Best Ways to Treat and Prevent Shin Splints


Shin splints are uncomfortable, painful, and sometimes, downright frustrating.

Perhaps you’ve been experiencing shin splint pain a few minutes into running or after intense athletic activity. Occasionally, they may even cause you to halt your activity altogether. Whatever the aggravating factor is, you’re fed up.

So, how can you treat and prevent shin splints from happening? We’ll get to the bottom of it, but first let’s take a closer look at the causes of shin splint pain.

What Are the Symptoms and Causes of Shin Splints?

The term ‘shin splints’ essentially labels pain felt on the front of the shin bone. Shin splints and running for longer durations or at higher intensities are than the individual is used to are frequently linked. The condition is also sometimes referred to as medial tibial stress syndrome.

Symptoms of shin splints include:

  • Pain along the tibia or shin bone.
  • Tenderness along the tibia or shin bone.
  • Swelling in the lower leg.
  • Redness on the lower leg (in some cases).
  • Bumps along the front of the lower leg (in some cases).

Shin splint pain often arises during exercise, but subsides after the activity is discontinued. They are thought to happen from repeated stress on the legs, with shin splints from walking or running frequently cited. This continued stress causes inflammation in the connective tissues of the lower legs, which is why it becomes painful and tender.


How to Treat Shin Splints

If you’re currently experiencing pain, the best thing you can do for shin splints treatment is rest and ice your shins. Over-the-counter medication, such as anti-inflammatories, may also help alleviate your symptoms. However, these medications shouldn’t be taken in the long-term. Thus, a better solution is shin splint exercises.

You can stretch and strengthen around the shin, calf area and gluteal muscles to help ease current discomfort and prevent shin splints from arising in the future. Two shin stretches that may relieve your pain include the following:

1. The Calf Stretch

  • Sit in a chair.
  • Wrap a towel around the bottom of your foot and toes.
  • Straighten your leg and plant your heel.
  • Pull your foot toward you using the towel.
  • Hold for about 20-30 seconds.
  • Repeat 2-3 times for each leg.

2. The Anterior Shin Stretch

  • Sit in a chair.
  • Wrap a towel around the bottom of your foot and toes.
  • Straighten your leg and plant your heel.
  • Use the towel to pull your foot inward and up.
  • Hold here for 20-30 seconds.
  • Do the same but pull your foot upward and out.
  • Hold here for 20-30 seconds.
  • Repeat 2-3 times for each leg.

Strengthening the calf may also help with shin splints treatment. To strengthen the calf, stand tall with your feet hip-width apart. Slowly rise up onto your toes, then slowly lower. Do 10-12 repetitions and 2-3 sets. Once this shin splints exercise becomes easy, advance to performing this movement while balancing on one leg. Just make sure to do the exercise on both legs when performing the advanced version.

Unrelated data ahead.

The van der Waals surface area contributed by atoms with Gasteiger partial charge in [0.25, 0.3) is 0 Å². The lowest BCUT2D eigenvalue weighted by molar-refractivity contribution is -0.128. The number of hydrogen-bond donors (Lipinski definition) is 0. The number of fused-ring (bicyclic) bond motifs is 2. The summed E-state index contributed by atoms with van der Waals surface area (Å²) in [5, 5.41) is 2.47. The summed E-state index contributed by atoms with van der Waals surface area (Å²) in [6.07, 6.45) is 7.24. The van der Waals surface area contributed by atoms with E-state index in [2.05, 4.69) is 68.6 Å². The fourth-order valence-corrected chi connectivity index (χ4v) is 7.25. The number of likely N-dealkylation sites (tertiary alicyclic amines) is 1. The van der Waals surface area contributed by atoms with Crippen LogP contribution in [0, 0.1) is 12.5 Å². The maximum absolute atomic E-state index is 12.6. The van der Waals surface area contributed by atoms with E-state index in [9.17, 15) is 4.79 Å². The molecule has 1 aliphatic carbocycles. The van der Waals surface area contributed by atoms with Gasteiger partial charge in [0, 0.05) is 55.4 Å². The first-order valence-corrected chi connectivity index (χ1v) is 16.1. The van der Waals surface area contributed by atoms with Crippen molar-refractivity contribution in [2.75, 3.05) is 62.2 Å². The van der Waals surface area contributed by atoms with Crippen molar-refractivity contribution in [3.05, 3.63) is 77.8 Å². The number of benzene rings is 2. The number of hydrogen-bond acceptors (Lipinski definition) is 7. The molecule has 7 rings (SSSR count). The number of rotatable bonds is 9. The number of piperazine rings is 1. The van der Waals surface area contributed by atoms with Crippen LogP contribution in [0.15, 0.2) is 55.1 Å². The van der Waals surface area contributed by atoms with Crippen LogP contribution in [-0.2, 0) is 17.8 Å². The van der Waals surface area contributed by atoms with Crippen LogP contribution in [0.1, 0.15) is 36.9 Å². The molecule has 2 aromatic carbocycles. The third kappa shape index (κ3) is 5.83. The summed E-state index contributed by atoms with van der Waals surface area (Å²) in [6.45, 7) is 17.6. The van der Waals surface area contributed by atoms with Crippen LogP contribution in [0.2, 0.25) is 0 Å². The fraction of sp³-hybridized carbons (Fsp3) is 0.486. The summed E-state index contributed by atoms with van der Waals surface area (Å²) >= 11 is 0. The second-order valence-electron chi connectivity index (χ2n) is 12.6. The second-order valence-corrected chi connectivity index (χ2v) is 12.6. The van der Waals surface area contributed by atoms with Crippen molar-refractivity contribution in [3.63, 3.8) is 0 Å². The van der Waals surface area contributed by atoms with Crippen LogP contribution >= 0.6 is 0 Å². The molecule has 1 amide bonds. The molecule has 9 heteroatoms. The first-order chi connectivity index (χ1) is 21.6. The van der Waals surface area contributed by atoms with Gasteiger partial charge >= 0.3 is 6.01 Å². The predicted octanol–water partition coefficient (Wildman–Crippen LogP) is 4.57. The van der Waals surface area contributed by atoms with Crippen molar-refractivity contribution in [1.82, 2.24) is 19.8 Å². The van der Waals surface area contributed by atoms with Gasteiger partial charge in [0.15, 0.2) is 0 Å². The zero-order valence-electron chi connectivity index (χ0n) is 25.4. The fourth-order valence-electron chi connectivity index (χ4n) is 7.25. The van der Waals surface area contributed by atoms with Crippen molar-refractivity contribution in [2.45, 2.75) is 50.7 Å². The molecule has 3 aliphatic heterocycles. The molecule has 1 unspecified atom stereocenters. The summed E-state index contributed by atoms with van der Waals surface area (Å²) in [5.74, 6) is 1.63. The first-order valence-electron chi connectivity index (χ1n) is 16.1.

Preventing Shin Splints

Wear the proper footwear to avoid shin splints from walking or running

The right shoes can make all the difference when it comes to how to not get shin splints. For example, make sure you’re wearing shoes made for running long distances if that is what activity you choose to partake in and make sure it is the proper type of shoe (neutral, stability or flexible) for your foot. A physical therapist can help you decide which type of shoe is best for you!

Try arch supports or orthotics

Everything in the body is connected. Collapsed foot arches may increase your risk of shin splints from walking, running, or other types of movement. For this reason, consider getting fitted for orthotics or purchasing arch supports. A physical therapist or exercise specialist may be able to help you determine what you need.

How to avoid shin splints by increasing your activity gradually

If you’re just beginning to increase your running distance or intensity, do so gradually. Add only small increments at a time. Allow an adequate duration, such as a couple weeks, to let your body get used to the new intensity or distance before increasing these factors again. This will help you with shin splints prevention.

Run on soft surfaces

Avoid running on hard pavement every time or try performing a cross-training activity. For example: If you run, try mixing it up with cycling to decrease the stress on your shins.

Shin splints pain doesn’t have to mean the end of your chosen activity. There are ways to remedy and prevent them. If you’ve tried everything and are still struggling, consider booking an appointment with a physical therapist that can provide the best guidance on how to avoid shin splints and provide treatment recommendations. You no longer need a prescription from a medical doctor to see a physical therapist via direct access. Use the BetterPT website or download the app to help find and book a physical therapist near you that can help with your shin splints recovery!

Dr. Marla Ranieri graduated from Stanford University with her bachelor's degree in Human Biology in 2005 and went on to receive her Doctorate in Physical Therapy from Columbia University College of Physicians and Surgeons in 2009. Marla has worked with all types of individuals, including professional athletes as part of the USA Gymnastics Medical Staff. Marla continues to treat patients with evidence-based medicine and the best quality of care.

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